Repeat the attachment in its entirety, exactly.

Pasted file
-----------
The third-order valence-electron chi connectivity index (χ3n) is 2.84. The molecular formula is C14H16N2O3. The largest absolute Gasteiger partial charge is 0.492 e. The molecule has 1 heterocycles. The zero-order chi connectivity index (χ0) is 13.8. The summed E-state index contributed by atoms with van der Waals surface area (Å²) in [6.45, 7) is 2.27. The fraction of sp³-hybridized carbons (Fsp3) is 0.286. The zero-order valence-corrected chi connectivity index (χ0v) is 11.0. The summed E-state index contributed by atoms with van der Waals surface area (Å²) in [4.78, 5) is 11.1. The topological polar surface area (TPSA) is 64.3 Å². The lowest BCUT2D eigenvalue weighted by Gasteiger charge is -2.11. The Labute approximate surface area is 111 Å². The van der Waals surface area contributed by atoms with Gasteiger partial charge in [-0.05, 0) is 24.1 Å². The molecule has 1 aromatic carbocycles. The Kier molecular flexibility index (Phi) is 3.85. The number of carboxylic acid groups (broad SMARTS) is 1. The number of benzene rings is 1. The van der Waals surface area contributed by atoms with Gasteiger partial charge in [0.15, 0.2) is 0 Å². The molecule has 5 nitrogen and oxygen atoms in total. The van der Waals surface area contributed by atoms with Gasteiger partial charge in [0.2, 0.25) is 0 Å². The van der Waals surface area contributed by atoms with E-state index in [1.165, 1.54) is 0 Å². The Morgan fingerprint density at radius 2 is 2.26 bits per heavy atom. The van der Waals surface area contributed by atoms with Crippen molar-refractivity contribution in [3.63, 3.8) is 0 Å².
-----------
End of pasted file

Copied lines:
The third-order valence-electron chi connectivity index (χ3n) is 2.84. The molecular formula is C14H16N2O3. The largest absolute Gasteiger partial charge is 0.492 e. The molecule has 1 heterocycles. The zero-order chi connectivity index (χ0) is 13.8. The summed E-state index contributed by atoms with van der Waals surface area (Å²) in [6.45, 7) is 2.27. The fraction of sp³-hybridized carbons (Fsp3) is 0.286. The zero-order valence-corrected chi connectivity index (χ0v) is 11.0. The summed E-state index contributed by atoms with van der Waals surface area (Å²) in [4.78, 5) is 11.1. The topological polar surface area (TPSA) is 64.3 Å². The lowest BCUT2D eigenvalue weighted by Gasteiger charge is -2.11. The Labute approximate surface area is 111 Å². The van der Waals surface area contributed by atoms with Gasteiger partial charge in [-0.05, 0) is 24.1 Å². The molecule has 1 aromatic carbocycles. The Kier molecular flexibility index (Phi) is 3.85. The number of carboxylic acid groups (broad SMARTS) is 1. The number of benzene rings is 1. The van der Waals surface area contributed by atoms with Gasteiger partial charge in [0.15, 0.2) is 0 Å². The molecule has 5 nitrogen and oxygen atoms in total. The van der Waals surface area contributed by atoms with Gasteiger partial charge in [0.2, 0.25) is 0 Å². The van der Waals surface area contributed by atoms with E-state index in [1.165, 1.54) is 0 Å². The Morgan fingerprint density at radius 2 is 2.26 bits per heavy atom. The van der Waals surface area contributed by atoms with Crippen molar-refractivity contribution in [3.63, 3.8) is 0 Å².